s a merger of original fan groups named the Barn Burners (after the 1871 fire) and the Fire Ultras (a mostly Polish group).

Section 8 was the section of Soldier Field, also in the north end zone, where the most ardent Fire fans sat when they played their first few seasons. They kept the name after the move. "Section 8," as fans of the M*A*S*H character Corporal Max Klinger will remember, is the American military designation for being psychologically unfit for service; crazy.

(It just so happens that Section 8 was also the section of Ebbets Field in Brooklyn where the Dodger Sym-Phony Band sat. Along with the Royal Rooters in Boston baseball, they were a precursor to today's U.S. sports fan groups.)

The north end at Toyota Park, where standing and singing is not only allowed by encouraged, is Sections 116, 117, 118 and 119. The Section 8 fan group uses Section 117.
Section 8 fans in Section 117, including one holding the city flag.
Note that the women's team, the Red Stars,
named themselves for the stars on this flag.

A Hispanic fans' group called Sector Latino sits in Section 101, in the southwest corner. Other groups sit in the Valspar Fire Pit in the south end, Sections 135 to 139.

Their songs include "A Hot Time In the Old Town Tonight," which you've surely heard, but may not be aware was written about the Great Chicago Fire of October 1871. They do the old "Vamos... " song that we sing as "Vamos Metro": "Vamos, La Maquina Roja... " (The Red Machine.) They do "I Just Can't Get Enough," "Blitzkrieg Bop" (surely, not a nod to the USFL team, the Chicago Blitz), "Seven Nation Army," and "You're going home in a Cook County Ambulance!"

After the Game. Fire fans do not have a reputation for bad behavior. On the other hand, Chicagoans do like to drink, so be on your guard. You probably won't have a problem, but don't try to create one.

There's a Circle K to the east of the stadium, at 7050 Harlem Avenue; and a Mexican restaurant, Taqueria Los Magueyes, across from it at 7101 Harlem Avenue. Other than that, there's not much within a short drive. You may have to go back to the city to get a decent postgame meal.

If you want to be around other New Yorkers, I found listings of 4 Chicago bars where New York Giants fans gather: Red Ivy, just south of Wrigley at 3519 N. Clark Street at Eddy Street; The Bad Dog Tavern, 4535 N. Lincoln Avenue at Wilson Avenue (Brown Line to Western); Racine Plumbing Bar and Grill, 2642 N. Lincoln Avenue at Kenmore; and Trinity, at 2721 N. Halsted Street at Diversey Parkway (Brown or Purple Line to Diversey for either Racine or Trinity).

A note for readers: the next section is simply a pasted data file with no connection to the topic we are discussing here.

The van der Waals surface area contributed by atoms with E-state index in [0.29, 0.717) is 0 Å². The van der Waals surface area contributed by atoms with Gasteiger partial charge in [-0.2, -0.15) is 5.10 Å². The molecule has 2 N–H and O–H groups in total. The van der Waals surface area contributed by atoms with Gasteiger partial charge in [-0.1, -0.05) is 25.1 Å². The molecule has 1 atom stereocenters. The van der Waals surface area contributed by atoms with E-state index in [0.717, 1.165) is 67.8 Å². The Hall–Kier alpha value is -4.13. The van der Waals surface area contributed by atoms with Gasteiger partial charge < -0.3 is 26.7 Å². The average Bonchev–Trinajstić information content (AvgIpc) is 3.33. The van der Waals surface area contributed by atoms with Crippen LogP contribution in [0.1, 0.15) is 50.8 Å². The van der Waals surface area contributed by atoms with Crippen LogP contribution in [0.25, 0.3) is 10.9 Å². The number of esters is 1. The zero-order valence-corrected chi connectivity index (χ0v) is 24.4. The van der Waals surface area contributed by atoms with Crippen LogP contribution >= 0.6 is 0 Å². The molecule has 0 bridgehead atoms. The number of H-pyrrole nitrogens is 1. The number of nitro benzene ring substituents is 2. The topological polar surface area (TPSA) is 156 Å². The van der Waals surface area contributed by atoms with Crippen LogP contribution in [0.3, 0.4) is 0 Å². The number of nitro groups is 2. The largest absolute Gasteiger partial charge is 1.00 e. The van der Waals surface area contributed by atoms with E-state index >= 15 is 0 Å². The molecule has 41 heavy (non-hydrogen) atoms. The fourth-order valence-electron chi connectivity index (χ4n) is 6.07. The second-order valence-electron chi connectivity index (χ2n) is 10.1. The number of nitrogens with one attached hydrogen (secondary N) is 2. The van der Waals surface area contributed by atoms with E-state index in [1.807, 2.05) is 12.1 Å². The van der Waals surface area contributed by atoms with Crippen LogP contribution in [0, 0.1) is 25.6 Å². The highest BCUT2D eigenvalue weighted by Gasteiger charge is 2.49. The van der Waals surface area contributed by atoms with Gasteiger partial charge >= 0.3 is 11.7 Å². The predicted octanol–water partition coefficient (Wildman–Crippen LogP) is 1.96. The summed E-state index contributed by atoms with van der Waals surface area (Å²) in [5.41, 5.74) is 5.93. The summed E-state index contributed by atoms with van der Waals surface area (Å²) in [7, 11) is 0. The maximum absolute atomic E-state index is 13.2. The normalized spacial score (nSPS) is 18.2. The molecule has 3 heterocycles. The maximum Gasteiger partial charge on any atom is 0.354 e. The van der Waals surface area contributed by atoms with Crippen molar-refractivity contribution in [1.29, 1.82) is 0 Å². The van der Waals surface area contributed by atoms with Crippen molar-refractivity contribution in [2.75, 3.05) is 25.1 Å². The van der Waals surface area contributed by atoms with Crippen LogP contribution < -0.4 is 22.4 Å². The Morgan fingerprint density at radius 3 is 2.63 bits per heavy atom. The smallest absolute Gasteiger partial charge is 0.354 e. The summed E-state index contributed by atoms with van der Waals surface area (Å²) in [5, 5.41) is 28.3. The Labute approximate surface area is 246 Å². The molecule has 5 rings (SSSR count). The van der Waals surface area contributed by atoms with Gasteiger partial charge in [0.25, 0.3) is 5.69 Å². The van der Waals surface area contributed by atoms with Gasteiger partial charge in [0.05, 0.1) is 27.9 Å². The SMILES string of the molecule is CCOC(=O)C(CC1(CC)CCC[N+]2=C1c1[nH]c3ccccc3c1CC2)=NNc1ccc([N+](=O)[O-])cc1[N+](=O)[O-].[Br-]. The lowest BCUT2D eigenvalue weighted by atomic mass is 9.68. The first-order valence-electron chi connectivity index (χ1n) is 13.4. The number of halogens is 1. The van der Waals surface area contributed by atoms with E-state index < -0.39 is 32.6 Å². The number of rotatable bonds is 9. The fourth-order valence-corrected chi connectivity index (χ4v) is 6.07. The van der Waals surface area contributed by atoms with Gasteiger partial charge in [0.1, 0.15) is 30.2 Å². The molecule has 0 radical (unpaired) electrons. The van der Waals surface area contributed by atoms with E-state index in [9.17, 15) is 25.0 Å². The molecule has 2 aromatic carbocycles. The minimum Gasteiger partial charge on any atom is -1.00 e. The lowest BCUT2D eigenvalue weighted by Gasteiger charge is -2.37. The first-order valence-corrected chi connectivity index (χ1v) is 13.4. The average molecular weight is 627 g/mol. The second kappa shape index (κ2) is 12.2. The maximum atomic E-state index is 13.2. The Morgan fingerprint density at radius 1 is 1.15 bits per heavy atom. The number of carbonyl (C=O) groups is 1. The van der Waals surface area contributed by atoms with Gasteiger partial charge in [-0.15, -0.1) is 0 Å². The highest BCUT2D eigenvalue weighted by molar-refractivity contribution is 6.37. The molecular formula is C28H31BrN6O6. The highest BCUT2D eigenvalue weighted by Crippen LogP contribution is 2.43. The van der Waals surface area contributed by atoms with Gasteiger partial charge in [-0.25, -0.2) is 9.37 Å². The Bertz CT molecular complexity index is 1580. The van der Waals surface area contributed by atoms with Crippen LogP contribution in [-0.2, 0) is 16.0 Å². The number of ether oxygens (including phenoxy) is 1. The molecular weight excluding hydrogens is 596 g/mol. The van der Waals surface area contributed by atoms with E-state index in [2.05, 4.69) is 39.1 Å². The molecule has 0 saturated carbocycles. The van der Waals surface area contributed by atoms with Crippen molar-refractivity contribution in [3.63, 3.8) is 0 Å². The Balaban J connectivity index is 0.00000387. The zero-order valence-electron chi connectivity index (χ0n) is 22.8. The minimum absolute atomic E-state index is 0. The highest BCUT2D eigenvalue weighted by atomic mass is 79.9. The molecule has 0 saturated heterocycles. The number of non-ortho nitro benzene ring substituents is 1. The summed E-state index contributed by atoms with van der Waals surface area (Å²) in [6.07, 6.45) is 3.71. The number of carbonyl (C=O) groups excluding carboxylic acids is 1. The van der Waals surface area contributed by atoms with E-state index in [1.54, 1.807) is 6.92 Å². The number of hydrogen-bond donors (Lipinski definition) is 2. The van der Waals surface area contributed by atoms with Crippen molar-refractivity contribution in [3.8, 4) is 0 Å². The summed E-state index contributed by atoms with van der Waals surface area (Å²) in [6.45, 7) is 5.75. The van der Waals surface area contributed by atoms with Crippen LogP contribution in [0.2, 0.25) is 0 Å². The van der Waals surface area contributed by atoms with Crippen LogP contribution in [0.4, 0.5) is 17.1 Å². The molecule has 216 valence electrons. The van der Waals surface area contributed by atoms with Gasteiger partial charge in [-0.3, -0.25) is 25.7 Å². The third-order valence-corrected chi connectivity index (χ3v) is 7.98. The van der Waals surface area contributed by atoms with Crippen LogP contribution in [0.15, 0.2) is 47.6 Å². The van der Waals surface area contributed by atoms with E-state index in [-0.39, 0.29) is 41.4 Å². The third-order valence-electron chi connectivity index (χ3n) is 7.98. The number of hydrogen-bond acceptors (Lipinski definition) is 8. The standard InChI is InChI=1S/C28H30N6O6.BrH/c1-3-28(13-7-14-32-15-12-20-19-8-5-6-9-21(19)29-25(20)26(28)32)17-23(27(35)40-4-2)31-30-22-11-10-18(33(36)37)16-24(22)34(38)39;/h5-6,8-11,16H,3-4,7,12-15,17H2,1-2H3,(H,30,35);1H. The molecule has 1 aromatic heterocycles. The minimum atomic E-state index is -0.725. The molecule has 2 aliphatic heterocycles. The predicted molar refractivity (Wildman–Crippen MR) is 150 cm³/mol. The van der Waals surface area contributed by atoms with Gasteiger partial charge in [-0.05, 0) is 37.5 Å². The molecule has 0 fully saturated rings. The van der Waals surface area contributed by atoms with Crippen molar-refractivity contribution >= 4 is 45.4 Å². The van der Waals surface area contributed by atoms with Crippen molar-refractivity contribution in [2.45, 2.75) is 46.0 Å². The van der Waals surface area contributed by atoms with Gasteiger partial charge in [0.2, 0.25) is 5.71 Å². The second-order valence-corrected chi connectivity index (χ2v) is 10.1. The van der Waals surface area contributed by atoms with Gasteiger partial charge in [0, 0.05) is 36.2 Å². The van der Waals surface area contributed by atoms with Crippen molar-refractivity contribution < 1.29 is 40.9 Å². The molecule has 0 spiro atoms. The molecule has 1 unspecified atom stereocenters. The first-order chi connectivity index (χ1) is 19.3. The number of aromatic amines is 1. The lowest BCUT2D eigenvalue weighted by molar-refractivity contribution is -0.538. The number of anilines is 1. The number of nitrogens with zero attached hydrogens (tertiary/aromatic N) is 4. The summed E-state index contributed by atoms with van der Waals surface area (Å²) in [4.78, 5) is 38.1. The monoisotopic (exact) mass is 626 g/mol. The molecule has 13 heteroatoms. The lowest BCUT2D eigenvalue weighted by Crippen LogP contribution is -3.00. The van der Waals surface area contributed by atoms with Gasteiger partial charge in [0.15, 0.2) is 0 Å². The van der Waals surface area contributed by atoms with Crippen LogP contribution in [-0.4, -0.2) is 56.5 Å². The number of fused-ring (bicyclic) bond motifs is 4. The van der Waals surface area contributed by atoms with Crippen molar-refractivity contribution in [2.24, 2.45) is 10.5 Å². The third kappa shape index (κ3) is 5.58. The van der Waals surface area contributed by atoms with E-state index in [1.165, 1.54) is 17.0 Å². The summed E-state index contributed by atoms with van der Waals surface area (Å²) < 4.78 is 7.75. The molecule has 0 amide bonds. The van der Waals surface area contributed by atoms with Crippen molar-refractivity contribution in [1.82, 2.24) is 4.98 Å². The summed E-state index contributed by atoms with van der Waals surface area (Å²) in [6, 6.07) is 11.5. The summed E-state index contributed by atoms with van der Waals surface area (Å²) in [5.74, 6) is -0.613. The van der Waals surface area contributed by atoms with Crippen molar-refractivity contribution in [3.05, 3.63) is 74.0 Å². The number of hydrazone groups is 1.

And I found these 3 which show Jets games: Rebel Bar & Grill, also just south of Wrigley at 3462 N. Clark at Cornelia Avenue; Butch McGuire's, 20 W. Division Street at Dearborn Street (Red Line to Clark/Division); and Wabash Tap, at 1233 S. Wabash Avenue, at 12th Street. Red Line to Roosevelt.

If your visit to Chicago is during the European soccer season (which this is not), you can usually watch your favorite club at these locations:

* Arsenal and Manchester City: Globe Pub, 1934 W. Irving Park Rd., about 6 miles northwest of The Loop. Brown Line to Irving Park.

* Liverpool, Everton, Celtic, Real Madrid and Juventus: A.J. Hudson's, 3801 N. Ashland Ave. Bus 9 to Addison & Grace.

* Chelsea: Fado, 100 W. Grand Ave. Red Line to Grand.

* Manchester United: The PrivateBank Fire Pitch, 3626 N. Talman Ave. Blue Line to California Ave., then Bus 52 to Rockwell & Addison.

* Tottenham Hotspur: Atlantic Bar & Grill, 5062 N. Lincoln Ave. Brown Line to Western.

* Barcelona: Bar Sixty Three Pub & Pizza, 6341 N. Broadway. Red Line to Loyola.

* AC Milan and Bayern Munich: Cleos Bar & Grill, 1935 W. Chicago Ave. Blue Line to Chicago Ave., then Bus 66 to Damen & Chicago.

If you're a fan of an Italian team or a German team not mentioned on this list, Cleos (apparently, no apostrophe) is your best bet. Otherwise, try A.J. Hudson's or Fado.

Sidelights. Chicago is one of the best sports cities, not just in America, but on the planet. Check out the following – but do it in daylight, as the city's reputation for crime, while significantly reduced from its 1980s peak, is still there.

* U.S. Cellular Field and site of Comiskey Park. Comiskey, the longtime home of the White Sox, 1910 to 1990, was at 324 W. 35th Street at Shields Avenue (a.k.a. Bill Veeck Drive), and is now a parking lot, with its infield painted in.

This was the home field of Big Ed Walsh (the pitcher supposedly helped design it to be a pitchers' park), Eddie Collins, Shoeless Joe Jackson and the rest of the "Black Sox" that won the 1917 World Series but were accused of throwing the 1919 edition, Luke Appling, the great double-play combination of Luis Aparicio and Nellie Fox of the '59 "Go-Go White Sox," Dick Allen, the 1977 "South Side Hit Men" of Richie Zisk and Oscar Gamble, and the 1983 Division Champions of Carlton Fisk, Ron Kittle, LaMarr Hoyt and Harold Baines.

The NFL's Chicago Cardinals played there from 1922 to 1959, and the franchise, now the Arizona Cardinals, won what remains their only NFL Championship Game (they didn't call 'em Super Bowls back then) there in 1947. The Chicago Sting of the old North American Soccer League played there from 1980 to 1982, and won the league title in 1981.

And in 1979, during what was supposed to be intermission between games of a White Sox vs. Tigers doubleheader, was Disco Demolition Night. Today, it's called a fiasco, but the sentiment was right: Disco really did suck. But the biggest music event there was the Beatles' concert on August 20, 1965.